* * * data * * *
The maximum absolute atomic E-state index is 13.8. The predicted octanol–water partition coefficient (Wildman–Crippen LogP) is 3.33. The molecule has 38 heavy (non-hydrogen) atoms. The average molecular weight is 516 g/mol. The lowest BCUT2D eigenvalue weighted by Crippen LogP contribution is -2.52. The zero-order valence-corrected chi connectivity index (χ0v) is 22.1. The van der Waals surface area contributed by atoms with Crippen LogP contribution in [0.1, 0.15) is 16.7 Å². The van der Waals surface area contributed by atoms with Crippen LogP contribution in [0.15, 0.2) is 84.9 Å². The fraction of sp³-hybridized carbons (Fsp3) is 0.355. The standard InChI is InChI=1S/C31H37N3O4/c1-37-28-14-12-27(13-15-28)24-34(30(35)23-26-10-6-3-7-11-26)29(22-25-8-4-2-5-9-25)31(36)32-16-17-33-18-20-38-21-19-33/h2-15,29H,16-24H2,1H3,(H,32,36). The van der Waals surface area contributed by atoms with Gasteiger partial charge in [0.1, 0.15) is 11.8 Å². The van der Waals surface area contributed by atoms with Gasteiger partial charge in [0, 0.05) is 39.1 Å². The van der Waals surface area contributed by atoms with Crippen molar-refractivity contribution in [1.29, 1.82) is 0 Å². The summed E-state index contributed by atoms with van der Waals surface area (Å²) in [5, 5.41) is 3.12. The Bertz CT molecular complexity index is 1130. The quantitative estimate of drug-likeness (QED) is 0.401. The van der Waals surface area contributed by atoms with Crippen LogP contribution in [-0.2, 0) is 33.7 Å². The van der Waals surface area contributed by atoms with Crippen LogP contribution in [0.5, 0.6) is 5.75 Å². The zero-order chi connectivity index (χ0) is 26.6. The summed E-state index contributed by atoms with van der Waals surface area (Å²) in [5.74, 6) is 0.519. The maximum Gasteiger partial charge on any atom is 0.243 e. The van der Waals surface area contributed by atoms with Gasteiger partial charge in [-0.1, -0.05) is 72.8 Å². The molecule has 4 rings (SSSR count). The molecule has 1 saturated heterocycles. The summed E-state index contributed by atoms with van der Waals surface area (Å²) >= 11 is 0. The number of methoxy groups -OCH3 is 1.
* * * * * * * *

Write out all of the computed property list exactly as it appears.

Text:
The maximum absolute atomic E-state index is 13.8. The predicted octanol–water partition coefficient (Wildman–Crippen LogP) is 3.33. The molecule has 38 heavy (non-hydrogen) atoms. The average molecular weight is 516 g/mol. The lowest BCUT2D eigenvalue weighted by Crippen LogP contribution is -2.52. The zero-order valence-corrected chi connectivity index (χ0v) is 22.1. The van der Waals surface area contributed by atoms with Crippen LogP contribution in [0.1, 0.15) is 16.7 Å². The van der Waals surface area contributed by atoms with Crippen LogP contribution in [0.15, 0.2) is 84.9 Å². The fraction of sp³-hybridized carbons (Fsp3) is 0.355. The standard InChI is InChI=1S/C31H37N3O4/c1-37-28-14-12-27(13-15-28)24-34(30(35)23-26-10-6-3-7-11-26)29(22-25-8-4-2-5-9-25)31(36)32-16-17-33-18-20-38-21-19-33/h2-15,29H,16-24H2,1H3,(H,32,36). The van der Waals surface area contributed by atoms with Gasteiger partial charge in [0.1, 0.15) is 11.8 Å². The van der Waals surface area contributed by atoms with Gasteiger partial charge in [0, 0.05) is 39.1 Å². The van der Waals surface area contributed by atoms with Crippen molar-refractivity contribution in [1.29, 1.82) is 0 Å². The summed E-state index contributed by atoms with van der Waals surface area (Å²) in [5, 5.41) is 3.12. The Bertz CT molecular complexity index is 1130. The quantitative estimate of drug-likeness (QED) is 0.401. The van der Waals surface area contributed by atoms with Crippen LogP contribution in [-0.2, 0) is 33.7 Å². The van der Waals surface area contributed by atoms with Crippen LogP contribution in [0.5, 0.6) is 5.75 Å². The zero-order chi connectivity index (χ0) is 26.6. The summed E-state index contributed by atoms with van der Waals surface area (Å²) in [5.74, 6) is 0.519. The maximum Gasteiger partial charge on any atom is 0.243 e. The van der Waals surface area contributed by atoms with Gasteiger partial charge in [-0.1, -0.05) is 72.8 Å². The molecule has 4 rings (SSSR count). The molecule has 1 saturated heterocycles. The summed E-state index contributed by atoms with van der Waals surface area (Å²) >= 11 is 0. The number of methoxy groups -OCH3 is 1.